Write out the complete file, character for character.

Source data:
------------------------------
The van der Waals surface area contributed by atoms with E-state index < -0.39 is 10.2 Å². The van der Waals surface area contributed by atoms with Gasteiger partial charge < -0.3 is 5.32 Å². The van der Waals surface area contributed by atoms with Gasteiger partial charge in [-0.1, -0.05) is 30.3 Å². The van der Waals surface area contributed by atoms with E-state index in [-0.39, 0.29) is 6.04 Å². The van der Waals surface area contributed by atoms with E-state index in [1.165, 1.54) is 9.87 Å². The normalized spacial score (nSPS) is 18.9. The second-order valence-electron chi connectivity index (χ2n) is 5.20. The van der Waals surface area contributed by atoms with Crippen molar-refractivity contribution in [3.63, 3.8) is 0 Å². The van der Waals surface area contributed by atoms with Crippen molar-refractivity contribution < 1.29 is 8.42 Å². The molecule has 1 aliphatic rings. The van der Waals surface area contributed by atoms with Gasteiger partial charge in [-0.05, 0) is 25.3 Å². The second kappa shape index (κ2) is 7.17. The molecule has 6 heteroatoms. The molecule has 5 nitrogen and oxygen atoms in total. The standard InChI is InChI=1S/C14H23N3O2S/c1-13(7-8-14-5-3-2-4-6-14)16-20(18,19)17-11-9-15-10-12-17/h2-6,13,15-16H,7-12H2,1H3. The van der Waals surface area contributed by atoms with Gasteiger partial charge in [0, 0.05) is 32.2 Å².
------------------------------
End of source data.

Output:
The van der Waals surface area contributed by atoms with E-state index < -0.39 is 10.2 Å². The van der Waals surface area contributed by atoms with Gasteiger partial charge < -0.3 is 5.32 Å². The van der Waals surface area contributed by atoms with Gasteiger partial charge in [-0.1, -0.05) is 30.3 Å². The van der Waals surface area contributed by atoms with E-state index in [-0.39, 0.29) is 6.04 Å². The van der Waals surface area contributed by atoms with E-state index in [1.165, 1.54) is 9.87 Å². The normalized spacial score (nSPS) is 18.9. The second-order valence-electron chi connectivity index (χ2n) is 5.20. The van der Waals surface area contributed by atoms with Crippen molar-refractivity contribution in [3.63, 3.8) is 0 Å². The van der Waals surface area contributed by atoms with Crippen molar-refractivity contribution < 1.29 is 8.42 Å². The molecule has 1 aliphatic rings. The van der Waals surface area contributed by atoms with Gasteiger partial charge in [-0.05, 0) is 25.3 Å². The second kappa shape index (κ2) is 7.17. The molecule has 6 heteroatoms. The molecule has 5 nitrogen and oxygen atoms in total. The standard InChI is InChI=1S/C14H23N3O2S/c1-13(7-8-14-5-3-2-4-6-14)16-20(18,19)17-11-9-15-10-12-17/h2-6,13,15-16H,7-12H2,1H3. The van der Waals surface area contributed by atoms with Gasteiger partial charge in [0, 0.05) is 32.2 Å².